I Was A Nurse’s Aide During World War II. My father, Herman H. Buhrer, owned the Live Oak Dairy in south Dallas, but had sold it just before war broke out on December 7, 1941. He and my mother, Julia, then purchased a farm in Richardson and moved there.
I had been living at home, but needed to live in Dallas since I was working at Liberty State Bank. Gasoline was rationed and each person was allowed only three gallons per week; so my only option was to ride the Interurban from Richardson to Dallas each day.
A girlfriend with whom I had gone through high school invited me to move in with her family in the Oak Lawn neighborhood. She also had a sister who lived at home, and the three of us decided to take a Red Cross first aid course so that we could work at the local hospitals after our day jobs.
Time went on and so did the war. My friend and I thought that we might help the war effort more by working as aides at one of the Army hospitals, so we applied for a civil service job sometime during the last part of 1944. Our orders soon came and we reported to the Regional Army Hospital at Camp Maxey in Paris, Texas on Easter Sunday, April 4, 1945.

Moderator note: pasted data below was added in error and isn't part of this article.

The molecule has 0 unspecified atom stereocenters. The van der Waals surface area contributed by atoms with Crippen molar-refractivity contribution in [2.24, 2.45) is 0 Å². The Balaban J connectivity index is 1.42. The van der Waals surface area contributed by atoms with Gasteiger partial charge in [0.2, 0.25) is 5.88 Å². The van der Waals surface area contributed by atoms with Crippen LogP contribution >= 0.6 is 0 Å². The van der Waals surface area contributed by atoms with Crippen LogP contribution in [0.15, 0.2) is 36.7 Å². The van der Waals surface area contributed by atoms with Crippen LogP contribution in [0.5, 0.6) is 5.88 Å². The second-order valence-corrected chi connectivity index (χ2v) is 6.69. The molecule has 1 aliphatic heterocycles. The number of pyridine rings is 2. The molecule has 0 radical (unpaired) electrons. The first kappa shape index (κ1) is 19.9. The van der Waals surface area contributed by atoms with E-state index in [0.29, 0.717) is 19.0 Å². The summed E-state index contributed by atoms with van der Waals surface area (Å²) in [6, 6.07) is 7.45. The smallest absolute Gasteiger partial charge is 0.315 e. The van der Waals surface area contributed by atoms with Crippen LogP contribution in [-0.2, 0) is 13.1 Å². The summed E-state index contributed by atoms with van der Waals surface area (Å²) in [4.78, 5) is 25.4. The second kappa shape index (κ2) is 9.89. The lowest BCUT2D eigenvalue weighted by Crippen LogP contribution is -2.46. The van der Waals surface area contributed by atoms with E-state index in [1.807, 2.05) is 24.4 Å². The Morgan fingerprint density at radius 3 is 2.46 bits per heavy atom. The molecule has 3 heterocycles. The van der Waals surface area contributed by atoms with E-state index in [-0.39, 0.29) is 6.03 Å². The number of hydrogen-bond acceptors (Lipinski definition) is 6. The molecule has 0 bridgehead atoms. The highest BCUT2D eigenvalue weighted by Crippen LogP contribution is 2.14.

We were assigned to the nurses’ barracks. There were five aides already working at Regional when we arrived. Our rooms were pretty basic and without any frills—just the bare 2 x 4 studs on the inside with one open-faced closet. The Army supplied us with one bed, one chest of drawers, one chair and one small bedside table for the alarm clock. Our barracks were connected to the hospital via halls and covered ramps.
Our shifts were scheduled the same as the regular nurses. We worked from 7 a.m. to 3 p.m. one week and the next week we worked a split shift from 7 to 11 a.m. and then reported back for duty that day from 3 to 7 p.m. The aides didn’t work the night shift and we got to take every other Sunday off. We also got to take the full weekend off once each month.
The nurse’s aides wore striped blue-and-white pinafores with a white blouse, white hose, and white shoes. We were all dressed up. I was assigned to the contagious disease ward. Each ward had a nurse supervisor and one or two male orderlies as well as the aide.
The vast majority of soldiers at this base were from the eastern U.S. and did not like our hot Texas summers, chiggers, or grass-hoppers.
We received our dismissal notice from the War Department on September 25, 1945. The notice stated, “This action is necessary due to reduction in force as ordered by high-er authority.”
Note: Emma Louise Buhrer died, January 13, 2000, shortly after writing this story. She was born July 4, 1917.
By Louise Buhrer for Proud Heritage, Volume III by Dallas County Pioneer Association.